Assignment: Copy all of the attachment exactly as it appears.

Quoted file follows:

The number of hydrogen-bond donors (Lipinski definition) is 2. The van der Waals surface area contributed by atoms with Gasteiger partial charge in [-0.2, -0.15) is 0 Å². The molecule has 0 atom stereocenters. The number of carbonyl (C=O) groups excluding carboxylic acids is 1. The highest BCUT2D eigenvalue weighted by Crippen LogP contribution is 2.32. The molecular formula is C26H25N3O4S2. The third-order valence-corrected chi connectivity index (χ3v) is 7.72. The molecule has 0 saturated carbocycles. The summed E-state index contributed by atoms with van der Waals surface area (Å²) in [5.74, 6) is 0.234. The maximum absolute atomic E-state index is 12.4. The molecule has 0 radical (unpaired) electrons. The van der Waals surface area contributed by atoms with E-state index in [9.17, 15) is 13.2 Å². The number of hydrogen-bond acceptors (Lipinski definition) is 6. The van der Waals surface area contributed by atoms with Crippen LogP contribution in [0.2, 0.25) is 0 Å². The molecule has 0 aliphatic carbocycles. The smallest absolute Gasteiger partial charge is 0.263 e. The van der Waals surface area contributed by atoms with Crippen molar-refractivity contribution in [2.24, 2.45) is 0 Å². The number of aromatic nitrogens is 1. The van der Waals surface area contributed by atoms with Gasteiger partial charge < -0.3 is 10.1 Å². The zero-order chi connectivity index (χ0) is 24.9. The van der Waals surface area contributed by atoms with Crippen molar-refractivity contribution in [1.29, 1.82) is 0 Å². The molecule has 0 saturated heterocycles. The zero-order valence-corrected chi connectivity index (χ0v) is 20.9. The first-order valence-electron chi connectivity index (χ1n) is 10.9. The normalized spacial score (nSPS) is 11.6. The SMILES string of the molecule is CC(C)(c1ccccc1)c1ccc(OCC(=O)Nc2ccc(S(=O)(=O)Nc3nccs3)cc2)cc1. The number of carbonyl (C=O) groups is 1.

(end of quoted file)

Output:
The number of hydrogen-bond donors (Lipinski definition) is 2. The van der Waals surface area contributed by atoms with Gasteiger partial charge in [-0.2, -0.15) is 0 Å². The molecule has 0 atom stereocenters. The number of carbonyl (C=O) groups excluding carboxylic acids is 1. The highest BCUT2D eigenvalue weighted by Crippen LogP contribution is 2.32. The molecular formula is C26H25N3O4S2. The third-order valence-corrected chi connectivity index (χ3v) is 7.72. The molecule has 0 saturated carbocycles. The summed E-state index contributed by atoms with van der Waals surface area (Å²) in [5.74, 6) is 0.234. The maximum absolute atomic E-state index is 12.4. The molecule has 0 radical (unpaired) electrons. The van der Waals surface area contributed by atoms with E-state index in [9.17, 15) is 13.2 Å². The number of hydrogen-bond acceptors (Lipinski definition) is 6. The van der Waals surface area contributed by atoms with Crippen LogP contribution in [0.2, 0.25) is 0 Å². The molecule has 0 aliphatic carbocycles. The smallest absolute Gasteiger partial charge is 0.263 e. The van der Waals surface area contributed by atoms with Crippen molar-refractivity contribution in [2.24, 2.45) is 0 Å². The number of aromatic nitrogens is 1. The van der Waals surface area contributed by atoms with Gasteiger partial charge < -0.3 is 10.1 Å². The zero-order chi connectivity index (χ0) is 24.9. The van der Waals surface area contributed by atoms with Crippen molar-refractivity contribution in [1.29, 1.82) is 0 Å². The molecule has 0 saturated heterocycles. The zero-order valence-corrected chi connectivity index (χ0v) is 20.9. The first-order valence-electron chi connectivity index (χ1n) is 10.9. The normalized spacial score (nSPS) is 11.6. The SMILES string of the molecule is CC(C)(c1ccccc1)c1ccc(OCC(=O)Nc2ccc(S(=O)(=O)Nc3nccs3)cc2)cc1. The number of carbonyl (C=O) groups is 1.